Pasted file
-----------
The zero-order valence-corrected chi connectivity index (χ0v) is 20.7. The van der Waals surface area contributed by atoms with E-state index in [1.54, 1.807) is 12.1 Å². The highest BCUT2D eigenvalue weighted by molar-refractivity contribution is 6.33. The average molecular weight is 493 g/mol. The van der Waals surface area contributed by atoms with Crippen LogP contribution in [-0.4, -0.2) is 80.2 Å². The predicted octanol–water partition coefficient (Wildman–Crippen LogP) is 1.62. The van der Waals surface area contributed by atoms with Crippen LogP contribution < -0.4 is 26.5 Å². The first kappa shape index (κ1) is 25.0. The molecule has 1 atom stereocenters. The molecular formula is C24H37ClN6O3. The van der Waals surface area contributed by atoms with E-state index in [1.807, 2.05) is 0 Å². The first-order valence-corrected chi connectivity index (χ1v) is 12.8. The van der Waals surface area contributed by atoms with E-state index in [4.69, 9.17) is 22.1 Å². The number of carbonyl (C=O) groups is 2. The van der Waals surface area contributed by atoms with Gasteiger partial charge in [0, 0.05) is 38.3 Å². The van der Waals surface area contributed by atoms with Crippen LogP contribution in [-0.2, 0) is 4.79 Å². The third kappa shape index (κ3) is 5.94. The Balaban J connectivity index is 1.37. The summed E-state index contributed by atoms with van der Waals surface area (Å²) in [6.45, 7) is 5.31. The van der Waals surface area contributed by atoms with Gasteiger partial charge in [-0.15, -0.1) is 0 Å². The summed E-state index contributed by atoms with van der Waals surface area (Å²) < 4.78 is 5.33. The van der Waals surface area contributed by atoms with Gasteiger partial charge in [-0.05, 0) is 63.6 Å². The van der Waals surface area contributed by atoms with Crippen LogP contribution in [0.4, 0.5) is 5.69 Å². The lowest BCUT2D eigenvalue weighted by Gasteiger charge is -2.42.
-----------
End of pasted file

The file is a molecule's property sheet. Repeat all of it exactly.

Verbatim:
The zero-order valence-corrected chi connectivity index (χ0v) is 20.7. The van der Waals surface area contributed by atoms with E-state index in [1.54, 1.807) is 12.1 Å². The highest BCUT2D eigenvalue weighted by molar-refractivity contribution is 6.33. The average molecular weight is 493 g/mol. The van der Waals surface area contributed by atoms with Crippen LogP contribution in [-0.4, -0.2) is 80.2 Å². The predicted octanol–water partition coefficient (Wildman–Crippen LogP) is 1.62. The van der Waals surface area contributed by atoms with Crippen LogP contribution < -0.4 is 26.5 Å². The first kappa shape index (κ1) is 25.0. The molecule has 1 atom stereocenters. The molecular formula is C24H37ClN6O3. The van der Waals surface area contributed by atoms with E-state index in [1.807, 2.05) is 0 Å². The first-order valence-corrected chi connectivity index (χ1v) is 12.8. The van der Waals surface area contributed by atoms with E-state index in [4.69, 9.17) is 22.1 Å². The number of carbonyl (C=O) groups is 2. The van der Waals surface area contributed by atoms with Gasteiger partial charge in [0, 0.05) is 38.3 Å². The van der Waals surface area contributed by atoms with Crippen LogP contribution in [-0.2, 0) is 4.79 Å². The third kappa shape index (κ3) is 5.94. The Balaban J connectivity index is 1.37. The summed E-state index contributed by atoms with van der Waals surface area (Å²) in [6.45, 7) is 5.31. The van der Waals surface area contributed by atoms with Gasteiger partial charge in [-0.15, -0.1) is 0 Å². The summed E-state index contributed by atoms with van der Waals surface area (Å²) < 4.78 is 5.33. The van der Waals surface area contributed by atoms with Gasteiger partial charge in [-0.05, 0) is 63.6 Å². The van der Waals surface area contributed by atoms with Crippen LogP contribution in [0.4, 0.5) is 5.69 Å². The lowest BCUT2D eigenvalue weighted by Gasteiger charge is -2.42.